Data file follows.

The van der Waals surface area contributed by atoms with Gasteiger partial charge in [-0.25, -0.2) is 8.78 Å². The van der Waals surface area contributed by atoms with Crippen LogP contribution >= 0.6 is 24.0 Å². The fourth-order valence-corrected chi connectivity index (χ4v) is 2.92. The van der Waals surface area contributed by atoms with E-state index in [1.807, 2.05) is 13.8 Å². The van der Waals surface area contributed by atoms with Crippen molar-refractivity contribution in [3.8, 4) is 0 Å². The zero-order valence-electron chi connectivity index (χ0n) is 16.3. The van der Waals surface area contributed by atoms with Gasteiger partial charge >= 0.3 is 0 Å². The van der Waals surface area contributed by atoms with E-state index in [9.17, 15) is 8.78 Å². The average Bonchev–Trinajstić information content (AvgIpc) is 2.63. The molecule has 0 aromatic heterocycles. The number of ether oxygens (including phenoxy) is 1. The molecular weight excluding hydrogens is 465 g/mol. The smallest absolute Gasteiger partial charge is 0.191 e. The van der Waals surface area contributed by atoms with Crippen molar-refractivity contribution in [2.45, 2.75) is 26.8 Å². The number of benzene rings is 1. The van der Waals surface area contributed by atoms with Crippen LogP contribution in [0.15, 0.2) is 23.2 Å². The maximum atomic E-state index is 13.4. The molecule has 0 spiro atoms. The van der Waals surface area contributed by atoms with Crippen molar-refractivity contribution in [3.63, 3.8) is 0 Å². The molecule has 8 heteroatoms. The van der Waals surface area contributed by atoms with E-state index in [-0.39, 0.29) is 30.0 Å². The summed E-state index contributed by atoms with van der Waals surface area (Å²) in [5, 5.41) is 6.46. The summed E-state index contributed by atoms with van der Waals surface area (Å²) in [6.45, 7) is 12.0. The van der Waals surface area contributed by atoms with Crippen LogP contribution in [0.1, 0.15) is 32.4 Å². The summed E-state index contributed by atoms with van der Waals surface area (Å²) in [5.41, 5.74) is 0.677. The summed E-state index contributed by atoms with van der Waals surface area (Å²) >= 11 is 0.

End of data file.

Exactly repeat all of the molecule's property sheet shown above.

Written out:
The van der Waals surface area contributed by atoms with Gasteiger partial charge in [-0.25, -0.2) is 8.78 Å². The van der Waals surface area contributed by atoms with Crippen LogP contribution >= 0.6 is 24.0 Å². The fourth-order valence-corrected chi connectivity index (χ4v) is 2.92. The van der Waals surface area contributed by atoms with E-state index in [1.807, 2.05) is 13.8 Å². The van der Waals surface area contributed by atoms with Crippen molar-refractivity contribution in [3.8, 4) is 0 Å². The zero-order valence-electron chi connectivity index (χ0n) is 16.3. The van der Waals surface area contributed by atoms with Gasteiger partial charge >= 0.3 is 0 Å². The van der Waals surface area contributed by atoms with E-state index in [9.17, 15) is 8.78 Å². The average Bonchev–Trinajstić information content (AvgIpc) is 2.63. The molecule has 0 aromatic heterocycles. The number of ether oxygens (including phenoxy) is 1. The molecular weight excluding hydrogens is 465 g/mol. The smallest absolute Gasteiger partial charge is 0.191 e. The van der Waals surface area contributed by atoms with Crippen molar-refractivity contribution in [2.45, 2.75) is 26.8 Å². The number of benzene rings is 1. The van der Waals surface area contributed by atoms with Crippen LogP contribution in [0.15, 0.2) is 23.2 Å². The maximum atomic E-state index is 13.4. The molecule has 0 spiro atoms. The van der Waals surface area contributed by atoms with Crippen molar-refractivity contribution in [3.63, 3.8) is 0 Å². The molecule has 8 heteroatoms. The van der Waals surface area contributed by atoms with E-state index in [-0.39, 0.29) is 30.0 Å². The summed E-state index contributed by atoms with van der Waals surface area (Å²) in [5, 5.41) is 6.46. The summed E-state index contributed by atoms with van der Waals surface area (Å²) in [6.45, 7) is 12.0. The van der Waals surface area contributed by atoms with Crippen LogP contribution in [0.1, 0.15) is 32.4 Å². The summed E-state index contributed by atoms with van der Waals surface area (Å²) in [5.41, 5.74) is 0.677. The summed E-state index contributed by atoms with van der Waals surface area (Å²) >= 11 is 0.